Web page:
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Perpetuating Institutional Prejudice | The West Papuans
By Jay Taber
Feb 4, 2013
It is difficult to say whether author Jared Diamond writes from ignorance or malice, but his distorted perception of tribal peoples is certainly getting a lot of attention. As an act of sensationalist self-promotion, perhaps his neoliberal views so eagerly embraced by Wall Street are merely show business, something to guarantee his nonsense will become a best-seller. Such is the nature of market ethics.
As Galdu reports, though, perpetuating institutional prejudice has real world consequences, and authors who promote bigotry for profit must be held accountable. In the case of the West Papuans, those consequences include retroactive justification to US funding for Indonesian military death squads that have murdered 100,000 West Papuans in pursuit of plundering their territory alongside Australian, Canadian and American corporations.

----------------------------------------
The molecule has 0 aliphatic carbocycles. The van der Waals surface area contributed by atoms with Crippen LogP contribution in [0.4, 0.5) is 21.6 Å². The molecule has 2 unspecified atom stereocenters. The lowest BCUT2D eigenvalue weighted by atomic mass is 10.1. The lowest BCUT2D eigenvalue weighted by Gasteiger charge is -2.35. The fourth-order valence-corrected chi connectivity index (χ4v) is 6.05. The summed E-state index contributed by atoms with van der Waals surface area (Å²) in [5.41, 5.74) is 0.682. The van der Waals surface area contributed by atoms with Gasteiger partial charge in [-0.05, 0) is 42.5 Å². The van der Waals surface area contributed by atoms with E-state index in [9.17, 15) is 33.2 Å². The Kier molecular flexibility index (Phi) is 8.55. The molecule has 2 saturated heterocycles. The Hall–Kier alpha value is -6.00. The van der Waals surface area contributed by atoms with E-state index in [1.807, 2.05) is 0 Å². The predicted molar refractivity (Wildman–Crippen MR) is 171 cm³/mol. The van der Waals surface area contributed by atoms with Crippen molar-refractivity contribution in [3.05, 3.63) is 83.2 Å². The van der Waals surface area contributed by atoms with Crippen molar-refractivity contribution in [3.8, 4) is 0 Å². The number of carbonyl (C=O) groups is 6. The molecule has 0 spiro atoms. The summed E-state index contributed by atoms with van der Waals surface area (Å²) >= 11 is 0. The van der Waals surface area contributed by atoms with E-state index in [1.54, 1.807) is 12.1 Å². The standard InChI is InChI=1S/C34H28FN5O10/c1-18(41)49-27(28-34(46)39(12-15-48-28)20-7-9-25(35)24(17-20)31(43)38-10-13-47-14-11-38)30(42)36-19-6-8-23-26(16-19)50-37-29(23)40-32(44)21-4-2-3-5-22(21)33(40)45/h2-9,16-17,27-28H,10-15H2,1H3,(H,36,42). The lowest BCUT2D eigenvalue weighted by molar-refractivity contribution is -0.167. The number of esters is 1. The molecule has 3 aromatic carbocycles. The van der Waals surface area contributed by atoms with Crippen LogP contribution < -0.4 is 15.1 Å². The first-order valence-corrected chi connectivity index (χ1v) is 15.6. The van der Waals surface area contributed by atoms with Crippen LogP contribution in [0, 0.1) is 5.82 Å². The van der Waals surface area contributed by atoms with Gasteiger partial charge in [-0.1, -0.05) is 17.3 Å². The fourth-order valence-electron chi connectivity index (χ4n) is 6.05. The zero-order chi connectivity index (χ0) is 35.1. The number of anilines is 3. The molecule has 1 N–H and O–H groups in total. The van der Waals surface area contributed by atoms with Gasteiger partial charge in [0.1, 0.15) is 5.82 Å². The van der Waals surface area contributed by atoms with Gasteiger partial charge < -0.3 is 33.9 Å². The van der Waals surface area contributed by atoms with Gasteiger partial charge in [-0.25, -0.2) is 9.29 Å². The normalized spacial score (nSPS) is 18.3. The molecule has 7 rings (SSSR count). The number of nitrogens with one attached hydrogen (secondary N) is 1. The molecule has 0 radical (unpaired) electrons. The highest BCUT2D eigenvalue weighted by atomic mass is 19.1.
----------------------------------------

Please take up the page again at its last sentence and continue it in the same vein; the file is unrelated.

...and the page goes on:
As Papuan tribal leader Benny Wenda remarked, “What Diamond has written about my people is misleading about what the Indonesian military are doing. Indonesia tried to pretend that it was us that was violent and not them. This book is doing the same.” For readers who want to learn more, the West Papua Information Kit provides the historical background of the conflict.
[Jay Taber is an associate scholar of the Center for World Indigenous Studies, an author, and a contributing editor of Fourth World Journal. Since 1994, he has served as the administrative director of Public Good Project.]